Search results

1 – 10 of 75
Article
Publication date: 14 October 2021

Ahmad Arslan, Bonnie G. Buchanan, Samppa Kamara and Nasib Al Nabulsi

Fintech is having a profound impact in Sub-Saharan Africa (SSA) because it offers more financial inclusion. In this paper, the authors examine the interrelationship of…

Abstract

Purpose

Fintech is having a profound impact in Sub-Saharan Africa (SSA) because it offers more financial inclusion. In this paper, the authors examine the interrelationship of Fintech, base of the pyramid (BOP) entrepreneurs and social value creation, particularly in the SSA context.

Design/methodology/approach

The current paper uses a qualitative research design with open-ended, in-depth interviews as the main data sources. The authors interviewed respondents from the Sierra Leone Fintech Association and four BOP entrepreneurs operating in different sectors.

Findings

The authors find that Fintech services, specifically mobile money, play a significant role in reducing uncertainty surrounding business operations. FinTech also offers growth possibilities for BOP entrepreneurs and creates social value by providing transactional security, convenience and reducing physical cash robberies. At the same time, Fintech contributes to social value by enhancing BOP entrepreneurs as well as consumers' skills development.

Research limitations/implications

This study highlights the importance of context-specific theorization when analyzing the interlinkage between BOP entrepreneurship, social value creation and Fintech. For example, the possibility of safety from a street robbery may not appear to be part of social value creation by a technological development like Fintech. However, in a country like Sierra Leone, which has experienced both a civil war and Ebola outbreak, insecurity has been one of the biggest concerns expressed by BOP inhabitants. Hence, scholars need to incorporate contextual elements of risk, uncertainty and volatility while theorizing on Fintech's application in BOP contexts.

Practical implications

A key managerial implication relates to micro-firm entrepreneurs and information specific benefits. Fintech offers entrepreneurs the possibility to be in regular contact with customers and evaluate their purchasing patterns as well as emergent needs. Fintech offers BOP entrepreneurs a possibility to further develop their technological skills as learning to use such apps can be used as a basis for further skills development. From a policy perspective, our study highlights the importance of regulating Fintech charges so that the affordability is increased, which is expected to result in significantly more BOP entrepreneurs using these services.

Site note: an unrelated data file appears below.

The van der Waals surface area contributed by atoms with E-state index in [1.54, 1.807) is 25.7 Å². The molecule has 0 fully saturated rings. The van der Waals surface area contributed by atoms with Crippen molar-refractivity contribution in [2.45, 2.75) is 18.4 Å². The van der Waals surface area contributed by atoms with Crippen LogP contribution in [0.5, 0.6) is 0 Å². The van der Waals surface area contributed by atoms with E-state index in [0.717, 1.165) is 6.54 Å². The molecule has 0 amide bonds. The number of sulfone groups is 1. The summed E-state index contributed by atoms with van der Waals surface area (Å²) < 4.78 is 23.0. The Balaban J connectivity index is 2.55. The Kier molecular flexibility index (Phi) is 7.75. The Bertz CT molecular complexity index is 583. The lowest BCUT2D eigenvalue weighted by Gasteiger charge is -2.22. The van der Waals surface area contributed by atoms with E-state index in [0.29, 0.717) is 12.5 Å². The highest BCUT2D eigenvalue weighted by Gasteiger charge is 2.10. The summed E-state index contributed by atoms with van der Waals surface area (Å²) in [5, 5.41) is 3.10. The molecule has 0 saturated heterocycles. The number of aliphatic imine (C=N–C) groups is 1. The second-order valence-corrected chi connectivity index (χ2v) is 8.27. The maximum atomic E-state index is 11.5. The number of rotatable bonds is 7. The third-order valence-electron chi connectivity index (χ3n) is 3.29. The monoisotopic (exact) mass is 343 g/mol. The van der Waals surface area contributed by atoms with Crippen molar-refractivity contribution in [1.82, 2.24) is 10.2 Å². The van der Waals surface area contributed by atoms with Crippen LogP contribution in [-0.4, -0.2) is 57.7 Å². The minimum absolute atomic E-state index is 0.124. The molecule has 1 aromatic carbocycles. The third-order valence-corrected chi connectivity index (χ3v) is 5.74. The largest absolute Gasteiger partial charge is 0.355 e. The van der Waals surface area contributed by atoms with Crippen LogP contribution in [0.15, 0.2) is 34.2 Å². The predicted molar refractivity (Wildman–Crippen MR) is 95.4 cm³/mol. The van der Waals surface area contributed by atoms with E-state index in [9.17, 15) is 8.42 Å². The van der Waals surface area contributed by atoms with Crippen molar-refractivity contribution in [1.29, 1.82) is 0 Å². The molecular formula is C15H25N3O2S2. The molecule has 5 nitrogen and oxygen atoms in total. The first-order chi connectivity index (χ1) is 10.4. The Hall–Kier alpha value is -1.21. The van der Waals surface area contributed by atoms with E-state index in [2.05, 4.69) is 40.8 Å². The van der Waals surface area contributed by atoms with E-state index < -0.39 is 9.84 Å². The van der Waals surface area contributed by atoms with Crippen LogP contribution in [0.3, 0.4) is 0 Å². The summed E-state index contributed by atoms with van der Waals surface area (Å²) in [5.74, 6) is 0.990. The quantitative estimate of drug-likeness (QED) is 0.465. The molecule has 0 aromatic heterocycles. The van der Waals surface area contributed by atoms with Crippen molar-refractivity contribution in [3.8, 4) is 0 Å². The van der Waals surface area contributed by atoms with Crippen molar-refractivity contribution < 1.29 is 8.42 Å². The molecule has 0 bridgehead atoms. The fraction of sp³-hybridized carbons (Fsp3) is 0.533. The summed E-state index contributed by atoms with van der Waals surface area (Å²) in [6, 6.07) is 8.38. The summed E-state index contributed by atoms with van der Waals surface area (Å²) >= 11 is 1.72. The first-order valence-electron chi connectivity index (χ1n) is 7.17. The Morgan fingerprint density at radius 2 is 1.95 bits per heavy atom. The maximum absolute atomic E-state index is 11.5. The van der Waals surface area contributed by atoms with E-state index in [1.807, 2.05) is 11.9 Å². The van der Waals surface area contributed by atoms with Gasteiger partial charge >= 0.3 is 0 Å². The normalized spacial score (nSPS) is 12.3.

Social implications

The authors find that at the same time, Fintech contributes to social value by enhancing skills development of BOP consumers who interact with case firms.

Originality/value

This paper is one of the first studies that specifically focuses on BOP entrepreneurship and social value creation by Fintech services in an SSA context. It is also one of the few studies that incorporates views from both entrepreneurs and the country's Fintech association, rather than focusing solely on either entrepreneurs or Fintech firms. Finally, there is a specific focus on BOP entrepreneurs engaging in micro-entrepreneurship.

Details

Journal of Small Business and Enterprise Development, vol. 29 no. 3
Type: Research Article
ISSN: 1462-6004

Keywords

Article
Publication date: 4 July 2022

Bonnie Buchanan, Minna Martikainen and Jussi Nikkinen

In many countries, small and medium-sizes enterprises (SMEs) are primarily responsible for wealth, economic growth, innovation and research and development. In this paper…

Abstract

Purpose

In many countries, small and medium-sizes enterprises (SMEs) are primarily responsible for wealth, economic growth, innovation and research and development. In this paper, the authors examine the impact of family ownership and owner involvement on the financial performance of unlisted Finnish SMEs.

Design/methodology/approach

This is an empirical paper using a random sample of 1,137 non-listed Finnish SMEs. Through regression analyses and robustness tests, the authors examine the effects of family management, family and employee ownership and involvement.

Findings

Using profitability measures, the authors find family-owned and controlled SMEs perform significantly better than non-family firms. The number of family members actively involved in daily business operations bears a significant negative relation to firm performance. In contrast, non-family firms in which owners are actively involved, provide comparable returns to family firms, suggesting that in non-family firms active involvement contributes to performance. The authors find that employee ownership in SMEs does not provide an efficient way to compensate employees since more dispersed ownership does not lead to higher performance.

Research limitations/implications